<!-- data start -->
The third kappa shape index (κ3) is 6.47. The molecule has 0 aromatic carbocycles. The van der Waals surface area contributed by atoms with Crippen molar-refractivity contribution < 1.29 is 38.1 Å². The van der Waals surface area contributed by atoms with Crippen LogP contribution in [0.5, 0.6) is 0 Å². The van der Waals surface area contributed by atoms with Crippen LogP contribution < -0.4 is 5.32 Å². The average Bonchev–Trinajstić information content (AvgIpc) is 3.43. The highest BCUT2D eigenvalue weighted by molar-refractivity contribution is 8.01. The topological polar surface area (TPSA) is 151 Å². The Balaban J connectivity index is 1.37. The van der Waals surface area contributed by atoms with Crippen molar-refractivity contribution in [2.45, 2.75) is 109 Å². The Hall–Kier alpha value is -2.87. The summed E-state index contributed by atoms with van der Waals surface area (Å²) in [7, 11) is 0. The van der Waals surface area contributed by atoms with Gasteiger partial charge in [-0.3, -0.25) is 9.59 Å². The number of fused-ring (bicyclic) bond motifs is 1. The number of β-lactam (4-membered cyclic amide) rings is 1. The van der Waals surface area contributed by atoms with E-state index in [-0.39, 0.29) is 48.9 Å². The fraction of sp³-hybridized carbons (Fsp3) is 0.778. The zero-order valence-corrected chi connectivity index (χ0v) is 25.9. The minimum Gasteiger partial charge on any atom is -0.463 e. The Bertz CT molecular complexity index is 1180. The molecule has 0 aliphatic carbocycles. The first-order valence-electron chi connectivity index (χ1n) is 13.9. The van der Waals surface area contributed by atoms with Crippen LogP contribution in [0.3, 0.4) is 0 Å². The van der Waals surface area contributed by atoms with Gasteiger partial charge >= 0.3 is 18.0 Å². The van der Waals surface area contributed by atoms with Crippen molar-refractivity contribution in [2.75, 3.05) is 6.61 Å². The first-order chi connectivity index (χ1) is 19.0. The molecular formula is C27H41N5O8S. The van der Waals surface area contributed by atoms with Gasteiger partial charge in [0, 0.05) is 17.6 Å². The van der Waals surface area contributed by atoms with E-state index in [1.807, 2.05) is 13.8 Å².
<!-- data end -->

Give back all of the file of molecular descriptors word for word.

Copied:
The third kappa shape index (κ3) is 6.47. The molecule has 0 aromatic carbocycles. The van der Waals surface area contributed by atoms with Crippen molar-refractivity contribution < 1.29 is 38.1 Å². The van der Waals surface area contributed by atoms with Crippen LogP contribution in [0.5, 0.6) is 0 Å². The van der Waals surface area contributed by atoms with Crippen LogP contribution < -0.4 is 5.32 Å². The average Bonchev–Trinajstić information content (AvgIpc) is 3.43. The highest BCUT2D eigenvalue weighted by molar-refractivity contribution is 8.01. The topological polar surface area (TPSA) is 151 Å². The Balaban J connectivity index is 1.37. The van der Waals surface area contributed by atoms with Crippen molar-refractivity contribution in [2.45, 2.75) is 109 Å². The Hall–Kier alpha value is -2.87. The summed E-state index contributed by atoms with van der Waals surface area (Å²) in [7, 11) is 0. The van der Waals surface area contributed by atoms with Gasteiger partial charge in [-0.3, -0.25) is 9.59 Å². The number of fused-ring (bicyclic) bond motifs is 1. The number of β-lactam (4-membered cyclic amide) rings is 1. The van der Waals surface area contributed by atoms with E-state index in [-0.39, 0.29) is 48.9 Å². The fraction of sp³-hybridized carbons (Fsp3) is 0.778. The zero-order valence-corrected chi connectivity index (χ0v) is 25.9. The minimum Gasteiger partial charge on any atom is -0.463 e. The Bertz CT molecular complexity index is 1180. The molecule has 0 aliphatic carbocycles. The first-order valence-electron chi connectivity index (χ1n) is 13.9. The van der Waals surface area contributed by atoms with Crippen LogP contribution in [0.3, 0.4) is 0 Å². The van der Waals surface area contributed by atoms with Gasteiger partial charge >= 0.3 is 18.0 Å². The van der Waals surface area contributed by atoms with Crippen molar-refractivity contribution in [2.75, 3.05) is 6.61 Å². The first-order chi connectivity index (χ1) is 19.0. The molecular formula is C27H41N5O8S. The van der Waals surface area contributed by atoms with Gasteiger partial charge in [0, 0.05) is 17.6 Å². The van der Waals surface area contributed by atoms with E-state index in [1.807, 2.05) is 13.8 Å².